2004 An ACORN employee registered a 13-year-old boy to vote. Citing this and other examples, New Mexico State Representative Joe Thompson stated that ACORN was “manufacturing voters” throughout New Mexico.
NV 2009 Nevada authorities indicted ACORN on 26 counts of voter registration fraud and 13 counts of illegally compensating canvassers. ACORN provided a bonus compensation program called “Blackjack” or “21+” for any canvasser who registered more than 20 voters per shift, which is illegal under Nevada law.
2008 Nevada state authorities raided ACORN's Las Vegas headquarters as part of a task force investigation of election fraud. Fraudulent registrations included players from the Dallas Cowboys.
OH 2008 ACORN activists gave Ohio residents cash and cigarettes in exchange for filling out voter registration card, according to the New York Post. Some voters claim to have registered dozens of times, and one man says he signed up on 72 cards.
2007 A man in Reynoldsburg was indicted on two felony counts of illegal voting and false registration, after being registered by ACORN to vote in two separate counties.
2004 A grand jury indicted a Columbus ACORN worker for submitting a false signature and false voter registration form. In Franklin County, two ACORN workers submitted what the director of the board of election supervisors called “blatantly false” forms. In Cuyahoga County, ACORN and its affiliate Project Vote submitted registration cards that had the highest rate of errors for any voter registration group.
PA 2009 Seven ACORN workers in the Pittsburgh area were indicted for submitting falsified voter registration forms. Six of the seven were also indicted for registering voters under an illegal quota system.
2008 State election officials have thrown out 57,435 voter registrations, the majority of which were submitted by ACORN. The registrations were thrown out after officials found "clearly fraudulent" signatures, vacant lots listed as addresses, and other signs of fraud.
2008 An ACORN employee in West Reading, PA, was sentenced to up to 23 months in prison for identity theft and tampering with records. A second ACORN worker pleaded not guilty to the same charges and is free on $10,000 bail.
2004 Reading’s Director of Elections received calls from numerous individuals complaining that ACORN employees deliberately put inaccurate information on their voter registration forms. The Berks County director of elections said voter fraud was “absolutely out of hand,” and added: “Not only do we have unintentional duplication of voter registration but we have blatant duplicate voter registrations.” The Berks County deputy director of elections added that ACORN was under investigation by the Department of Justice.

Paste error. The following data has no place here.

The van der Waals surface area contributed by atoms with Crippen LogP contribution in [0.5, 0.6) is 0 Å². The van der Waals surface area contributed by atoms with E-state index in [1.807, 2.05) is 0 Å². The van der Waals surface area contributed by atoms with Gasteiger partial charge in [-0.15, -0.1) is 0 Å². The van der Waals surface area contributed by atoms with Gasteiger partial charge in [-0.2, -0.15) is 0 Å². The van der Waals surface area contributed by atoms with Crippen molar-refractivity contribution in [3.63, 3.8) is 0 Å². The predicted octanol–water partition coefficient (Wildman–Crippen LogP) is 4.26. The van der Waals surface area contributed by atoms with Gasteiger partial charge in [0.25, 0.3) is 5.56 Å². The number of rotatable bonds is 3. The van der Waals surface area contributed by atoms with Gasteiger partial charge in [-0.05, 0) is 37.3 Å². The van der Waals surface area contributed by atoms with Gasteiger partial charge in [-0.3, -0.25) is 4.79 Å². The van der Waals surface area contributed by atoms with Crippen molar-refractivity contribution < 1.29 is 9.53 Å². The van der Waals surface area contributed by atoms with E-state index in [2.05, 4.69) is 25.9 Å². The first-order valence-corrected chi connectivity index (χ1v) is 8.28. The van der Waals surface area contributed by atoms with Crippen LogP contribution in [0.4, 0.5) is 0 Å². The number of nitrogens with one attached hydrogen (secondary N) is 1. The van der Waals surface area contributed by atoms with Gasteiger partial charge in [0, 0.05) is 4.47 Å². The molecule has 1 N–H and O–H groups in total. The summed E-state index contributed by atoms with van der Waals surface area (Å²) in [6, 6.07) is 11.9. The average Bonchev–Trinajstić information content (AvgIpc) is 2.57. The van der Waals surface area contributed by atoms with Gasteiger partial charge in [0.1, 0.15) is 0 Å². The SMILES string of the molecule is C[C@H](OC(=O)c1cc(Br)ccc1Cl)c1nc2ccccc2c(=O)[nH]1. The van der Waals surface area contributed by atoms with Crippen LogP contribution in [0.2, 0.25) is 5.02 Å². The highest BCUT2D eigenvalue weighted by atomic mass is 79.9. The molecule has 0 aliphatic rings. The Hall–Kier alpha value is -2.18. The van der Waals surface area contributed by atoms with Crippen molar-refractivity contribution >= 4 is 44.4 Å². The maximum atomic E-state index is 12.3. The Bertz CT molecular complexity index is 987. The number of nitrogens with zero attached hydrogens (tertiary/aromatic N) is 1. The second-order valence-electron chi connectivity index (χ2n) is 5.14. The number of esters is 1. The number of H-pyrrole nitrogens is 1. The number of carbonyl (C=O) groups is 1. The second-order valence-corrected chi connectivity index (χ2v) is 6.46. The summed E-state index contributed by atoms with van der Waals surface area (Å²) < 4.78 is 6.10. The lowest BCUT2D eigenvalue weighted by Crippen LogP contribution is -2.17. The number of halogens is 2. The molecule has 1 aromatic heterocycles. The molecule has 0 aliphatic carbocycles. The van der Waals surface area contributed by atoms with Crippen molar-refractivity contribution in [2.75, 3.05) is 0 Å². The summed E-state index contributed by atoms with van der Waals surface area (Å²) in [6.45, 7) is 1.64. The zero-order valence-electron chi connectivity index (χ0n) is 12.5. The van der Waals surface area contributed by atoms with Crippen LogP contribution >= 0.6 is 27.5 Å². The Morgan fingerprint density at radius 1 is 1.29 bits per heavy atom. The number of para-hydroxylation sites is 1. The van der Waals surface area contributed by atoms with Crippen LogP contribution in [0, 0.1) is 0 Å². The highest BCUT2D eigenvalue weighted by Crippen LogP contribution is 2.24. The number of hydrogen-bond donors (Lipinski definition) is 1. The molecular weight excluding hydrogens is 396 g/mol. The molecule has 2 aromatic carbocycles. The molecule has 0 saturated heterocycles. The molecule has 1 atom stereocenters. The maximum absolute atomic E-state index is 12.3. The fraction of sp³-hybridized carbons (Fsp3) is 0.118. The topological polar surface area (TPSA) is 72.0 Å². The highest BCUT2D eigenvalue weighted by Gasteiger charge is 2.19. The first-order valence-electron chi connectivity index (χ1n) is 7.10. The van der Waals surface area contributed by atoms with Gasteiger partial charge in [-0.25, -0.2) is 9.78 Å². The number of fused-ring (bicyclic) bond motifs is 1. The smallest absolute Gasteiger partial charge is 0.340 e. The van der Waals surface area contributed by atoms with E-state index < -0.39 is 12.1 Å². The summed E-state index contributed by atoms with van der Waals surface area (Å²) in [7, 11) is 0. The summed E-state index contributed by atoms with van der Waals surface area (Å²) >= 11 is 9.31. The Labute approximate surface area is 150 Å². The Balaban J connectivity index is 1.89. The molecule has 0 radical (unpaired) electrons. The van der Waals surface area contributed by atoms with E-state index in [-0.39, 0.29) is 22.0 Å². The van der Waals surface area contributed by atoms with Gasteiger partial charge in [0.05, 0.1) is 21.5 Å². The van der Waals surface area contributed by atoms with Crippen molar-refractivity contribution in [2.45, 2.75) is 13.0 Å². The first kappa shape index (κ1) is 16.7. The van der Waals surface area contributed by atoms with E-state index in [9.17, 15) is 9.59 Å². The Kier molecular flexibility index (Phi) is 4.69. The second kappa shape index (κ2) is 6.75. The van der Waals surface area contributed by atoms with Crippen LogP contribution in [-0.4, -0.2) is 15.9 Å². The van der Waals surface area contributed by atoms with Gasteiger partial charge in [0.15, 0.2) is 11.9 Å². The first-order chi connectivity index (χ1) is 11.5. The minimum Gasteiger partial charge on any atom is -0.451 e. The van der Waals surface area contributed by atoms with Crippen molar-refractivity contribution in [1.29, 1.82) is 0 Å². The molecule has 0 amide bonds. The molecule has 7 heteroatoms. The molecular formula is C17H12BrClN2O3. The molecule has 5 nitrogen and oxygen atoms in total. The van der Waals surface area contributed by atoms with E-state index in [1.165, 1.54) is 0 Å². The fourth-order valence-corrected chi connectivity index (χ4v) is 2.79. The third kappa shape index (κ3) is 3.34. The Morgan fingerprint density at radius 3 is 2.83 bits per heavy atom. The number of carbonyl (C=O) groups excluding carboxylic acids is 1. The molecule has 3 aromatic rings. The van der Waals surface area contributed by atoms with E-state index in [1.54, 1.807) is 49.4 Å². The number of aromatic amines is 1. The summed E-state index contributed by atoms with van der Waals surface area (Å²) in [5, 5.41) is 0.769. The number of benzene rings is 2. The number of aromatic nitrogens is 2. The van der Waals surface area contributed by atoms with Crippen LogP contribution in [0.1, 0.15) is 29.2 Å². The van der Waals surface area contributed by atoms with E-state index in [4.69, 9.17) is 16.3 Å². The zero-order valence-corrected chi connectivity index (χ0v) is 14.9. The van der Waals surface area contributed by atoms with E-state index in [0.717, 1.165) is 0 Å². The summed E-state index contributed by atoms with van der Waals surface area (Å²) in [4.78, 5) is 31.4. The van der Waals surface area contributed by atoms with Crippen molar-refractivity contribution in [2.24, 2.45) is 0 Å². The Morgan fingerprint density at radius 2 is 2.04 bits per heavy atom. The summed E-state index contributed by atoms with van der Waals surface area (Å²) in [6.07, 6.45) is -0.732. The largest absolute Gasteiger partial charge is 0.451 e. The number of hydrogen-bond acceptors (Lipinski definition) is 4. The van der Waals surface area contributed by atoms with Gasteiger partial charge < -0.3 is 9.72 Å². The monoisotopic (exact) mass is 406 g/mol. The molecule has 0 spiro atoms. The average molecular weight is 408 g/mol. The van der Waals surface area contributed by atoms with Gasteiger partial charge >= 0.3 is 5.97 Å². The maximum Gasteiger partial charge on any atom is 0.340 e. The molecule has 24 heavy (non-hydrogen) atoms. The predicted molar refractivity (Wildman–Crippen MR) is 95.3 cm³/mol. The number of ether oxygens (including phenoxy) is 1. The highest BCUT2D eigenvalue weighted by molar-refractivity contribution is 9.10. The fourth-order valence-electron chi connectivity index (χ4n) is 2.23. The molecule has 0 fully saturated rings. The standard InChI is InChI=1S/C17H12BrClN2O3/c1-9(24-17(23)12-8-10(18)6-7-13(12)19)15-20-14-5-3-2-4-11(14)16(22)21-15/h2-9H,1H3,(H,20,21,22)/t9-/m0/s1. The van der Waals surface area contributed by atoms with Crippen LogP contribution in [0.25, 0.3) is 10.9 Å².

TX 2008 In Harris County, nearly 10,000 ACORN-submitted registrations were found to be invalid, including many with clearly fraudulent addresses or other personal information.
2008 ACORN turned in the voter registration form of David Young, who told reporters “The signature is not my signature. It’s not even close.” His social security number and date of birth were also incorrect.
VA 2005 In 2005, the Virginia State Board of Elections admonished Project Vote and ACORN for turning in a significant number of faulty voter registrations. An audit revealed that 83% of sampled registrations that were rejected for carrying false or questionable information were submitted by Project Vote. Many of these registrations carried social security numbers that exist for other people, listed non-existent or commercial addresses, or were for convicted felons in violation of state and federal election law.
In a letter to ACORN, the State Board of Elections reported that 56% of the voter registration applications ACORN turned in were ineligible. Further, a full 35% were not submitted in a timely manner, as required by law. The State Board of Elections also commented on what appeared to be evidence of intentional voter fraud. "Additionally,” they wrote, “information appears to have been altered on some applications where information given by the applicant in one color ink has been scratched through and re-entered in another color ink. Any alteration of a voter registration application is a Class 5 Felony in accordance with § 24.2-1009 of the Code of Virginia."
WA 2007 Three ACORN employees pleaded guilty, and four more were charged, in the worst case of voter registration fraud in Washington state history. More than 2,000 fraudulent voter registration cards were submitted by the group during a voter registration drive.
WI 2008 At least 33,000 ACORN-submitted registrations in Milwaukee have been called into question after it was found that the organizations had been using felons as registration workers, in violation of state election rules. Two people involved in the ongoing Wisconsin voter fraud investigation have been charged with felonies.
2004 The district attorney’s office investigated seven voter registration applications Project Vote employees filed in the names of people who said the group never contacted them. Former Project Vote employee Robert Marquise Blakely told the Milwaukee Journal Sentinel that he had not met with any of the people whose voter registration applications he signed, “an apparent violation of state law,” according to the paper.